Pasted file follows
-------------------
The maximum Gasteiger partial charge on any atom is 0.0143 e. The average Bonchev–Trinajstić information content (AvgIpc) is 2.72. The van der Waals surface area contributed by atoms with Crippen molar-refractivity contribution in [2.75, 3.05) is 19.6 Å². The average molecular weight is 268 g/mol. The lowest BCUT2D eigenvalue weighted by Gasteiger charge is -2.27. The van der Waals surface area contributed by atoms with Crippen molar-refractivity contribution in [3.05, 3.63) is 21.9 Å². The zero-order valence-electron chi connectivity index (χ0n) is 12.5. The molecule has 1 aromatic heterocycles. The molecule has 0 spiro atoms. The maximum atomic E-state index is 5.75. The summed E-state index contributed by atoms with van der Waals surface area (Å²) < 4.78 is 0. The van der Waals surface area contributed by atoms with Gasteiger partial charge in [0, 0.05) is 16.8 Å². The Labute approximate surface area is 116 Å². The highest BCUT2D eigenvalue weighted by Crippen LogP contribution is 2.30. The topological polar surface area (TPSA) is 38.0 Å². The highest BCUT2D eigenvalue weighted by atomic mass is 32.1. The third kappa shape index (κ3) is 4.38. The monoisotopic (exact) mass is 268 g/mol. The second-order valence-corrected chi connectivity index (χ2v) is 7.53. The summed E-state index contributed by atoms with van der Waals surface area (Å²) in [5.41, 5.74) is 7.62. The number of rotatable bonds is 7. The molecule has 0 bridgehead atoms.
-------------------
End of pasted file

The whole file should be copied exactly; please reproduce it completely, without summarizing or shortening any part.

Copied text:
The maximum Gasteiger partial charge on any atom is 0.0143 e. The average Bonchev–Trinajstić information content (AvgIpc) is 2.72. The van der Waals surface area contributed by atoms with Crippen molar-refractivity contribution in [2.75, 3.05) is 19.6 Å². The average molecular weight is 268 g/mol. The lowest BCUT2D eigenvalue weighted by Gasteiger charge is -2.27. The van der Waals surface area contributed by atoms with Crippen molar-refractivity contribution in [3.05, 3.63) is 21.9 Å². The zero-order valence-electron chi connectivity index (χ0n) is 12.5. The molecule has 1 aromatic heterocycles. The molecule has 0 spiro atoms. The maximum atomic E-state index is 5.75. The summed E-state index contributed by atoms with van der Waals surface area (Å²) < 4.78 is 0. The van der Waals surface area contributed by atoms with Gasteiger partial charge in [0, 0.05) is 16.8 Å². The Labute approximate surface area is 116 Å². The highest BCUT2D eigenvalue weighted by Crippen LogP contribution is 2.30. The topological polar surface area (TPSA) is 38.0 Å². The highest BCUT2D eigenvalue weighted by atomic mass is 32.1. The third kappa shape index (κ3) is 4.38. The monoisotopic (exact) mass is 268 g/mol. The second-order valence-corrected chi connectivity index (χ2v) is 7.53. The summed E-state index contributed by atoms with van der Waals surface area (Å²) in [5.41, 5.74) is 7.62. The number of rotatable bonds is 7. The molecule has 0 bridgehead atoms.